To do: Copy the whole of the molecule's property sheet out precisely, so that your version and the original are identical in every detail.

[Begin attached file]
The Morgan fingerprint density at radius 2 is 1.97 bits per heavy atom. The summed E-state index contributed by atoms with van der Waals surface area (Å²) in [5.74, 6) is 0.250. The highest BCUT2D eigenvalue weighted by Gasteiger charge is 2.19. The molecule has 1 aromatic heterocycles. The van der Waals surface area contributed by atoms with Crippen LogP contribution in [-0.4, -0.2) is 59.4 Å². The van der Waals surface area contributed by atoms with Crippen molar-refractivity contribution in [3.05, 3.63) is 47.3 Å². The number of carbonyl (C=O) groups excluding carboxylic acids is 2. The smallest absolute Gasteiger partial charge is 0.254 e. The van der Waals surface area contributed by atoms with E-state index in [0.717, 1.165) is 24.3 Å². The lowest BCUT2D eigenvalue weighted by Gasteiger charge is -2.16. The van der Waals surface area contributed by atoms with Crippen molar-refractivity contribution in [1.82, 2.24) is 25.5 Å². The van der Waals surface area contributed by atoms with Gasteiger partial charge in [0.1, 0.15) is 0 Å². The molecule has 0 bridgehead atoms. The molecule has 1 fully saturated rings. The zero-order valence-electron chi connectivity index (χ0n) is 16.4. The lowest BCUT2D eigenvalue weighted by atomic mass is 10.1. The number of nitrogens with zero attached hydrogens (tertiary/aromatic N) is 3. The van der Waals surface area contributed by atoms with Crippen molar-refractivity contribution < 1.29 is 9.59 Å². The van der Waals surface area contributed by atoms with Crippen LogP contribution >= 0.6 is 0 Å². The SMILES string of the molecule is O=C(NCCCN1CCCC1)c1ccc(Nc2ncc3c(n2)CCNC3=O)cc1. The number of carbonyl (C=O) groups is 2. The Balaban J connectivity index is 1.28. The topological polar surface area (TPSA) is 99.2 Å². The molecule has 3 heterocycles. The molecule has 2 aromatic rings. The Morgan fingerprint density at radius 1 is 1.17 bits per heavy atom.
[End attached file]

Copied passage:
The Morgan fingerprint density at radius 2 is 1.97 bits per heavy atom. The summed E-state index contributed by atoms with van der Waals surface area (Å²) in [5.74, 6) is 0.250. The highest BCUT2D eigenvalue weighted by Gasteiger charge is 2.19. The molecule has 1 aromatic heterocycles. The van der Waals surface area contributed by atoms with Crippen LogP contribution in [-0.4, -0.2) is 59.4 Å². The van der Waals surface area contributed by atoms with Crippen molar-refractivity contribution in [3.05, 3.63) is 47.3 Å². The number of carbonyl (C=O) groups excluding carboxylic acids is 2. The smallest absolute Gasteiger partial charge is 0.254 e. The van der Waals surface area contributed by atoms with E-state index in [0.717, 1.165) is 24.3 Å². The lowest BCUT2D eigenvalue weighted by Gasteiger charge is -2.16. The van der Waals surface area contributed by atoms with Crippen molar-refractivity contribution in [1.82, 2.24) is 25.5 Å². The van der Waals surface area contributed by atoms with Gasteiger partial charge in [0.1, 0.15) is 0 Å². The molecule has 0 bridgehead atoms. The molecule has 1 fully saturated rings. The zero-order valence-electron chi connectivity index (χ0n) is 16.4. The lowest BCUT2D eigenvalue weighted by atomic mass is 10.1. The number of nitrogens with zero attached hydrogens (tertiary/aromatic N) is 3. The van der Waals surface area contributed by atoms with Crippen molar-refractivity contribution < 1.29 is 9.59 Å². The van der Waals surface area contributed by atoms with Crippen LogP contribution >= 0.6 is 0 Å². The SMILES string of the molecule is O=C(NCCCN1CCCC1)c1ccc(Nc2ncc3c(n2)CCNC3=O)cc1. The number of carbonyl (C=O) groups is 2. The Balaban J connectivity index is 1.28. The topological polar surface area (TPSA) is 99.2 Å². The molecule has 3 heterocycles. The molecule has 2 aromatic rings. The Morgan fingerprint density at radius 1 is 1.17 bits per heavy atom.